Commands and events
- When a request from a user first arrives, it is initially a command: At this point it may still fail, for example because some integrity constraint is violated.
- If the validation is successful and the command is accepted, it becomes an event, which is durable and immutable. It becomes a fact.
- A consumer of the event stream cannot reject an event, as it's already an immutable part of the log. So validation of the command must happen synchronously before it becomes an event.
State, Streams, and Immutability
- Mutable state and an append-only log are two sides of the same coin: The log of all changes, or the changelog, represents the evolution of state over time.
- You might say that the application state is what you get when you integrate an event stream over time, and a change stream is what you get when you differentiate the state by time.
- You can consider the log as truth. The database is a cache of the subset of the log, namely the contents of the latest record values in the logs.
Advantages of immutable events
- If you accidentally deploy buggy code that writes bad data to a database, recovery is much harder if the code is able to destructively overwrite data.
Deriving several views from the same event log
- By separating mutable state from the immutable event log, you can derive several different read-oriented representations from the same log of events.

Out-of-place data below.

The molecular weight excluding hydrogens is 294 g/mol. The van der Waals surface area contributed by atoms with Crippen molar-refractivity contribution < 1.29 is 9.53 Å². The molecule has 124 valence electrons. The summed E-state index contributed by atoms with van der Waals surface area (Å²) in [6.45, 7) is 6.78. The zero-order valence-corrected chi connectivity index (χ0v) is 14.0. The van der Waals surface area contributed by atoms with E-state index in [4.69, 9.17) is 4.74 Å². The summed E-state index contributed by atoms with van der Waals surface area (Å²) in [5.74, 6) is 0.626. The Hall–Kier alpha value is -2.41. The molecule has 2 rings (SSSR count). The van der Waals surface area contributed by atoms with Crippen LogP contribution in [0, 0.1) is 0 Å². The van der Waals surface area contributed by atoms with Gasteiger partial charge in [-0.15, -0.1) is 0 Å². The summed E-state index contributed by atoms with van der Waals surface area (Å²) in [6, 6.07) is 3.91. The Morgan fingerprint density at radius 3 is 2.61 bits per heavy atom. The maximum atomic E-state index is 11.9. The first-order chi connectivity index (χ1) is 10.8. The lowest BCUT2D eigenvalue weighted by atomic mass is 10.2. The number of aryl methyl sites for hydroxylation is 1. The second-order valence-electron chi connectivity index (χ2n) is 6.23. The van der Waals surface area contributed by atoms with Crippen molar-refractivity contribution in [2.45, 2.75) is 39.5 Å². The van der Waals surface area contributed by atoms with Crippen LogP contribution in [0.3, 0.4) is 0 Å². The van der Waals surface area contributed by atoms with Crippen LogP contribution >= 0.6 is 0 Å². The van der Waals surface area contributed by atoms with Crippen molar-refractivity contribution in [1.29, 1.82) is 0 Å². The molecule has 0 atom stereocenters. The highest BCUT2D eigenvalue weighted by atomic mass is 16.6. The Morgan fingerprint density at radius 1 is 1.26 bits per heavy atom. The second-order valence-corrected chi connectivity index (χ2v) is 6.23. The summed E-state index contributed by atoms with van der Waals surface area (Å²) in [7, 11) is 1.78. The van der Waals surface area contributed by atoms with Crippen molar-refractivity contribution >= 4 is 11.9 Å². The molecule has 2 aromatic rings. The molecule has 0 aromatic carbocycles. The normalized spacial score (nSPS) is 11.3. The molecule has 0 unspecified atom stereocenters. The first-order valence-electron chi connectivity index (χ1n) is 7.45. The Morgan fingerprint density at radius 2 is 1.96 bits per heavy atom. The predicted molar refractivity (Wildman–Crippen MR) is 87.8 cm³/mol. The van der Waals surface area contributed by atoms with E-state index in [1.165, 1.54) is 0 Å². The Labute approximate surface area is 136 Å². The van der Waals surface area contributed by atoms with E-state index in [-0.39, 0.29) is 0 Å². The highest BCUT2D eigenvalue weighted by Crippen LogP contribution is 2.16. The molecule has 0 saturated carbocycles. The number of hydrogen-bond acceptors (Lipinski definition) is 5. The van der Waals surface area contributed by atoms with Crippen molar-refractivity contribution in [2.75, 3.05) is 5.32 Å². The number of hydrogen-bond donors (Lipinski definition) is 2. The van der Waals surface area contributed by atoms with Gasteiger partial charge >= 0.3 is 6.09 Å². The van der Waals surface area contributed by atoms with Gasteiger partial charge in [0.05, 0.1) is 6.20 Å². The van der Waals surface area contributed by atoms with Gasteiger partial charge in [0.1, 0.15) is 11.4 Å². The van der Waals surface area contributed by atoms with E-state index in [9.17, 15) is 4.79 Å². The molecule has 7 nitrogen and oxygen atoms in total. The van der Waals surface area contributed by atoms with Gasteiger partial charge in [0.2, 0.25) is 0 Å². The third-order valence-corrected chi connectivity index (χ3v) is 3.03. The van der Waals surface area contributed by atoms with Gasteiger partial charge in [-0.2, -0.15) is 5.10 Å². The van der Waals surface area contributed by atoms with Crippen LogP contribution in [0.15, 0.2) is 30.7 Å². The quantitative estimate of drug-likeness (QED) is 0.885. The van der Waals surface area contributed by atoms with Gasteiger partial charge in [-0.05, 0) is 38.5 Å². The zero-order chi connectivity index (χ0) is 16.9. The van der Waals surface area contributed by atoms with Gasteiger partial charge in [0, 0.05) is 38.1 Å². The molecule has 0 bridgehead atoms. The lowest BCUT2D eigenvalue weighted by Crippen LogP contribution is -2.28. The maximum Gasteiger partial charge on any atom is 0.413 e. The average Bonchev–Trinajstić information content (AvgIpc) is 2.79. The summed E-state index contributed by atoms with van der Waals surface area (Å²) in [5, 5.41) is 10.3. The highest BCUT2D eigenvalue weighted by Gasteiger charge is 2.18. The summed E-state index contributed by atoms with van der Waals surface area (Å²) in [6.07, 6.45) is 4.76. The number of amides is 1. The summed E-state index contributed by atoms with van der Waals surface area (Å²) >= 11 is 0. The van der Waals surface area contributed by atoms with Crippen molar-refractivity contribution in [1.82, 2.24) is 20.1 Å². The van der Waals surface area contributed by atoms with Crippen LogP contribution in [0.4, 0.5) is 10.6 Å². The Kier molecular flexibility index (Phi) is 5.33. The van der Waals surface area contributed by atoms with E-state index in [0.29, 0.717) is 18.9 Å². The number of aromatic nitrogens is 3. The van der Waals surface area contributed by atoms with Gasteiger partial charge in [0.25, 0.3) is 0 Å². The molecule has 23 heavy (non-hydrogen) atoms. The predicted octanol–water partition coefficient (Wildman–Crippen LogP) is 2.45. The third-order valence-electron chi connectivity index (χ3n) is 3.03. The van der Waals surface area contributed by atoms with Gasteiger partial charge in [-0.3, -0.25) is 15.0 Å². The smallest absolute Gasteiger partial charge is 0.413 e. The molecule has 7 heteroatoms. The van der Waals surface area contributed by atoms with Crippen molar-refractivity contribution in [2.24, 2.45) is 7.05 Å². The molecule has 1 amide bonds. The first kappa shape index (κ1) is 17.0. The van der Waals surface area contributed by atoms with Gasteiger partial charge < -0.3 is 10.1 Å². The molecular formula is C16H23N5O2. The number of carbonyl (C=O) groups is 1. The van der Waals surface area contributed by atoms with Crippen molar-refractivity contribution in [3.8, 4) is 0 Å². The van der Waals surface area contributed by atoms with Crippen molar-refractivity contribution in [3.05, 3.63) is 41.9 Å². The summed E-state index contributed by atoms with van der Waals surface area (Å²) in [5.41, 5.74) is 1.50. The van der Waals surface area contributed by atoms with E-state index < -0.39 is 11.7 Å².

- You can use the event log to build a separate read-optimized view for some new feature, and run it alongside the existing system until transitioning over and decommissioning the old system.
- Storing data is normally quite straightforward if you don't have to worry about how it is going to be queried, as most schema complexity comes from supporting querying the data.
- Separating the form in which data is written from the form it is read is called command query responsibility segregation, or CQRS.
- Because event sourcing and CDC is asynchronous, the user may write to a log, and then read from a log-derived view and find that their write has not yet been reflected in the read view.
- Because event sourcing requires only a single, atomic write – namely appending an event to a log – which is a simpler concurrency model than using multi-object transactions to update data in multiple places.
Limitations to immutability
- Workloads with many updates and deletes on comparatively few entities may cause the immutable history to grow prohibitively large.
- Given a large history of changes, the performance of compaction and garbage collection becomes crucial for operational robustness.
- Immutability is also at odds with having to delete the data for administrative or legal reasons, such as GDPR.
- There are three options for processing a stream:
- You can take the data in the events and write it to a database, cache, search index, or similar storage system, from where it can then be queried by other clients.
- You can push the events to the users in some way, so that a human is the ultimate consumer of a stream.
- You can process one or more input streams to produce one or more output streams.
- A piece of code that processes one or more streams to produce other, derived streams is called an operator or a job.
Uses of Stream Processing
Complex event processing
- Complex event processing (CEP) allows specifying rules to search for certain patterns of events in a stream, similar to a regular expression operating on a string.
- CEP systems often use a high-level declarative query language like SQL to describe patterns of events for detection.